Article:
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How do I calculate child support for a shared custody arrangement?

To figure out the child support for a shared custody arrangement, use the Shared Custody Child Support Calculation worksheet, DR-306 [Fill-In PDF]

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How do I calculate child support for a divided custody arrangement?

To figure out the child support for a divided custody arrangement, use the Divided Custody Child Support Calculation worksheet, DR-307 [Fill-In PDF]

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How do I calculate child support for a hybrid custody arrangement?

To figure out the child support for a hybrid custody arrangement, use the Hybrid Custody Child Support Calculation worksheet, DR-308 [Fill-In PDF]

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So what's the hard part?

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What counts as income?

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What can I subtract for deductions?

Rule 90.3 and the commentary PDF lists other allowable deductions. Deductions allowed by Civil Rule 90.3 are not the same as those allowed for federal taxes.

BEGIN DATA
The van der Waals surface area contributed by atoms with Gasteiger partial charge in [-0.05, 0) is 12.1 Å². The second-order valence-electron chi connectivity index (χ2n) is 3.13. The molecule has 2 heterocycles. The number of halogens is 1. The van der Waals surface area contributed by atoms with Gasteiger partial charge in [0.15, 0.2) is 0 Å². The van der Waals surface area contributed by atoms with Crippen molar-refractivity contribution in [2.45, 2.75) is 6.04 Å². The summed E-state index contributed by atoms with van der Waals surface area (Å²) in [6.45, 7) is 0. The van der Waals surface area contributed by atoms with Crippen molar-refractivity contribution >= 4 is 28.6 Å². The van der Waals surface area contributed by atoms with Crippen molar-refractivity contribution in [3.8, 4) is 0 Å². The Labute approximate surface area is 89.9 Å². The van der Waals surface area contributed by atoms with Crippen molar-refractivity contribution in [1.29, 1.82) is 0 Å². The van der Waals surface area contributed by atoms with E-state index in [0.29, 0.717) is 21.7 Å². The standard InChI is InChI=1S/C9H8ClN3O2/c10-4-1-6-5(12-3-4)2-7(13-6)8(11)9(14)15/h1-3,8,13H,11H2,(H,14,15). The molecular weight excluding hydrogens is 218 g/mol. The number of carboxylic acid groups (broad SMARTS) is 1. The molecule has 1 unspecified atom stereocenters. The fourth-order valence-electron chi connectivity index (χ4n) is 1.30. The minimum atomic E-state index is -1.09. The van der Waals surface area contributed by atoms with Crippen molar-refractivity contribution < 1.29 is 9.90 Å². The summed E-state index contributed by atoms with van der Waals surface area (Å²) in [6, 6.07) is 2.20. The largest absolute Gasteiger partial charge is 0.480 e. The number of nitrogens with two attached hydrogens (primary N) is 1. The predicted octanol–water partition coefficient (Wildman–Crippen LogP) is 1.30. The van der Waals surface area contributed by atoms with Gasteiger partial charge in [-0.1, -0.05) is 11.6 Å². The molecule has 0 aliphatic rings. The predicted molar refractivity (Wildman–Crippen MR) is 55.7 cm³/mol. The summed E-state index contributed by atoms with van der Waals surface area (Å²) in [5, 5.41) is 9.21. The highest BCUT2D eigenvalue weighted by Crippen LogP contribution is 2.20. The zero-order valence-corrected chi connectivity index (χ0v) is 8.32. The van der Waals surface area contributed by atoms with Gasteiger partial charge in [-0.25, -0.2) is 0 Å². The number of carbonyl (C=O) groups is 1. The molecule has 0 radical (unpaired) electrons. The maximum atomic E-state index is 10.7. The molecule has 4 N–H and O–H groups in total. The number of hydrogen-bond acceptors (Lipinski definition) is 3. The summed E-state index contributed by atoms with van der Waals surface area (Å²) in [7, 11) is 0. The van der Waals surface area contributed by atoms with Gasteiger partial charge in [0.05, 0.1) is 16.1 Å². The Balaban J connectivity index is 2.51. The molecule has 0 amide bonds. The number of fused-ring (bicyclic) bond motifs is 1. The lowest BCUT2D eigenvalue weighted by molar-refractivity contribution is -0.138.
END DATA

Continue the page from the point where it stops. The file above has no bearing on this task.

The CSSD Child Support Calculator may be able to help you calculate deductions if you know your gross wages.

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How do I figure out the deduction for retirement contributions?

When figuring out your annual adjusted income (gross income – deductions), you may deduct for:

For example:

You earn $40,000 gross wages/year.
6% of your wages goes into a mandatory retirement account ($40,000 x .06 = $2,400).
3% of your wages goes into a voluntary retirement account (deferred compensation, 401(k), TSP). ($40,000 x. .03 = $1,200).

Your total retirement contributions are 9% of gross wages. However, the total allowed deduction for both mandatory and voluntary retirement contributions is 7.5 % of gross wages. Because you have a mandatory 6% contribution, you can only deduct 1.5% of the voluntary contribution ($40,000 x .015 = $600). Both the mandatory contribution of $2,400 + the voluntary contribution of $600 = $3000.